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The Telecommunications Consumer Protections (TCP) Code is an industry code that sets out rules and benchmarks for how telcos must deal with their customers. It protects customers who use mobile phone, landline and internet services, including the NBN.

Sales, advertising, customer service, contracts, billing, credit and debt management, financial hardship arrangements and switching telcos are all covered under the TCP Code.

The TCP Code has been around since 2007 and is reviewed at least every 5 years.

What does it mean for you?

The TCP Code plays a huge role in ensuring that telcos are treating their customers fairly. It is a key part of the consumer protection framework for the telecommunications industry.

Not only does it set out your rights and entitlements when dealing with your telco provider, it also sets performance measures that they must adhere to.

Under the TCP Code, telcos must:

  • Speak plainly and clearly with customers
  •  Sell phone and internet products in a way that’s fair, transparent, responsible and accurate
  • Explain the key terms, conditions and costs of the product to the customer
  •  Deal with customer enquiries in a timely and effective manner
  • Interact with disadvantaged and vulnerable people ‘appropriately’
  • Keep records about customer service interactions

All telcos who provide services to customers in Australia are bound to the TCP Code. If your provider isn’t acting in a way that’s consistent with the TCP Code, you have the right to complain. You should always complain to your telco first, as they must follow certain processes to address your complaint.

The Australian Communications and Media Authority (ACMA) investigates providers that breach the TCP Code rules and can distribute fines or warnings. Telcos are also subject to enforcement action by the Australian Competition and Consumer Commission (ACCC) for breaches of the Australian Consumer Law (ACL).

What's changed since the last review?

According to the recent ‘Investigating Complaints about Essential Mobile Services’ report from the Telecommunications Industry Ombudsman (TIO), mis-selling practices, information asymmetry, inaccessible customer self-service arrangements and automatic payment methods are continuing to cause problems for Australian consumers.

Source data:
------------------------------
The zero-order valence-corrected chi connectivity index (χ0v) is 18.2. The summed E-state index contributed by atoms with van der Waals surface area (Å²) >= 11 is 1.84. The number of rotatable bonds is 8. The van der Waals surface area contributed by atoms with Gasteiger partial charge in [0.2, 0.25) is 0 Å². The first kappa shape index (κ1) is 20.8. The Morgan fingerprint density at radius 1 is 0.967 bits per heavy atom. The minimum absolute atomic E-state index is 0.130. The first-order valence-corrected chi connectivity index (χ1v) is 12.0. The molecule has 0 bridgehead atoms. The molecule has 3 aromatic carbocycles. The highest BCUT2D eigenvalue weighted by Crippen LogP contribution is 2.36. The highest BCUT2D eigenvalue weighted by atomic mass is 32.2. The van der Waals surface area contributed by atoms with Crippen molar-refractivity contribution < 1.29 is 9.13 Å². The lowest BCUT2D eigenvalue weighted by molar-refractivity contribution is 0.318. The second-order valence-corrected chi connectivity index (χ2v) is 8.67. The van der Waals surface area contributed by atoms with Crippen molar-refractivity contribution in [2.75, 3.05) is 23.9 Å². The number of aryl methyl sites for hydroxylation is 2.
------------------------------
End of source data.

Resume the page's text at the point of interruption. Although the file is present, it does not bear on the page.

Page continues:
The TIO reports that they received more than 3,500 complaints about misleading conduct from telcos between July 2020 and March 2022. Furthermore, the TIO has said that customers are frustrated by a lack of consistent, clear or helpful information from their provider when their network goes down.

To make sure that the TCP Code accurately reflects the issues that are affecting Australian consumers today, as well as current market offers and trends, the ACMA periodically reviews the TCP Code.

The last review of the TCP Code took place in 2019. Some of the changes that were made then include:

  • Tightening of rules about staff training for telcos
  • Compulsory participation in Communications Alliance’s Complaints in Context Reporting for some telcos
  • The introduction of new rules around when a credit assessment needs to be undertaken
  • Improved financial hardship arrangements
  • The need for telcos with an existing website to ‘have regard to’ Web Content Accessibility Guidelines (WCAG), and for new websites to comply with the guidelines.

However, ACCAN has said that these rules still don’t offer enough protection for consumers. We’d like to see improvements on the accessibility front, as well as better financial hardship policies and explicit obligations to reduce wait times for customer service. Indeed, it is ACCAN's view that a directly regulated Telecommunications Consumer Protections Framework must be established, to regulate issues related to consumer choice, competition, fairness, and managing access to services. For more information about the limitations of the TCP Code, visit our Consumer Safeguards Review Part C submission.

What will be discussed at the ACCANect 2022 Annual Conference?

The 2024 review of this Code is fast approaching, and consumer advocates are starting to turn their attention to how the TCP Code can be strengthened to better meet the needs of consumers.

In a panel discussion about the review, Consumer Action Law Centre, Financial Counselling Australia, the Council of Small Business Organisations Australia, the Indigenous Consumer Assistance Network, and NSW Farmers will provide their thoughts to ACCAN's CEO Andrew Williams on what needs to be included in the TCP Code review to make the communications market fairer for all consumers.

To register to watch this session, visit our conference website, or check the program for more information. 


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